Positive Attention Is More Powerful Than Playing Victim Or “Poor Me”

Positive Attention Is More Powerful Than Playing Victim Or “Poor Me”

In this Success Newsletter, I would like to talk about positive attention and why it is so much more powerful and productive than playing the victim or crying “poor me.”

A good friend of mine in her early thirties was diagnosed with breast cancer. The news was obviously devastating to her and her family but this woman was strong. She decided she was going to conquer the cancer. Amongst her health regimen, I gave her a few simple visualization exercises to perform daily. She would imagine a troop of soldiers going into the affected area and gently rounding up and removing the cancerous cells and then throwing them down a pipe and out of her body. Her strength and resolve to get better succeeded. She went into remission and eventually was cleared of cancer – and she did not have to have her breast removed.

What great and amazing news!

One would expect that she would want to celebrate and boast about her victory.

Unfortunately, that was not the case.

She chose to go the opposite way and continued to seek pity from everyone for her situation. She sold herself to all of her friends as a survivor and struggler. It worked for a while and she received lots of attention and sympathy.

Of course, the people closest to her became tired of hearing her story of “poor, poor pitiful me.”

I sat down with her and explained to her that what she was doing was working in terms of getting attention but it was not helping her or her friends and family. After all, eventually most of us tire of hearing the bad and down-and-out stories. I was able to ascertain that it was important to her to receive attention since she got little attention from her husband and closest family members.  I said to her, “Imagine walking down the street and you meet a homeless man. He is raggedy, dirty and smelly. He begins to moan and groan about the horrible life he has had and despite all of his pain and suffering his family doesn’t care about him and tends to ignore him. From there, he proceeds to go into detail about his suffering and his physical illness. You feel sympathy for him. The next day you walk down the same street and there he is. Again he comes up to you and repeats the same story. In fact, everyday that you walk down that street, there he is and he complains over and over again about his suffering and struggles. How long will it take before you will walk down a different street to avoid him?”  I could easily tell by the grimace on my friend’s face that she was not enjoying the experience of the man’s painful story day after day.  “Now imagine,” I said, “you are walking down the same street and there is another man who everyday with enthusiasm and excitement tells you a wonderful happy story and asks how you are and listens with his heart for your answer. Now how do you feel?”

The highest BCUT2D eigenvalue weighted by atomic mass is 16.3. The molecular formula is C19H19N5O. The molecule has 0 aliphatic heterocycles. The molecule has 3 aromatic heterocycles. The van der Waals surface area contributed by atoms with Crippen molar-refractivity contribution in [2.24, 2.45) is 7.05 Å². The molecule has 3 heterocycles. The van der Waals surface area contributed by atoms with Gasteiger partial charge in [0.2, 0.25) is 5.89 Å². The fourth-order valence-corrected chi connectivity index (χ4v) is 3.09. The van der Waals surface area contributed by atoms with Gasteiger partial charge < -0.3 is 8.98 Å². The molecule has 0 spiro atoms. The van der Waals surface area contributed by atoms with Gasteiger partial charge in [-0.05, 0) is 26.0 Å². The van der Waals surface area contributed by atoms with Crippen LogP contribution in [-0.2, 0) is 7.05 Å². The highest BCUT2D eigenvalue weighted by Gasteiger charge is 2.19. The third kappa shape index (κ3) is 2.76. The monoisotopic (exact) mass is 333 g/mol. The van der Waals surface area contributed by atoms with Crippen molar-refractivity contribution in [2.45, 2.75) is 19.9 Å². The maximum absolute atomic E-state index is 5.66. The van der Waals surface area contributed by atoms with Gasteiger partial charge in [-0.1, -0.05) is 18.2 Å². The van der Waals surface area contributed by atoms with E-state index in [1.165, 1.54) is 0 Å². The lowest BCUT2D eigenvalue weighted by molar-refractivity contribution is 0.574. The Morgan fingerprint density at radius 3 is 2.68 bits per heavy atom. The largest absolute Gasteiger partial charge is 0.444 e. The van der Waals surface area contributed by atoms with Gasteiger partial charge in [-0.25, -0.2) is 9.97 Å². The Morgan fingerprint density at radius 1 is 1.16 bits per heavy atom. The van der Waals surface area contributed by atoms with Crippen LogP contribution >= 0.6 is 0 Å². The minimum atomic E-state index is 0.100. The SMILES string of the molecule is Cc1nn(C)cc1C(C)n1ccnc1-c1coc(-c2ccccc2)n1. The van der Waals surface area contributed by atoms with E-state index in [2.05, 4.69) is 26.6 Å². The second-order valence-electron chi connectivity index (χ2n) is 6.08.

Her entire demeanor changed. She was smiling and standing up with erect posture, she made the decision that from that moment on she was no longer going to play the violin for the survivor or struggler. She decided to turn the event around and be grateful for her health and use it as an example to help other people overcome life’s obstacles, particularly the life-threatening ones! In my audio book, “Get what you want!”  I explain the process of how we create our experiences and how to create what you truly want.

I wish you the best and remind you “Believe in yourself -You deserve the best!”

Patrick Wanis
Celebrity Life Coach, Human Behavior & Relationship Expert & Clinical Hypnotherapist
www.patrickwanis.com

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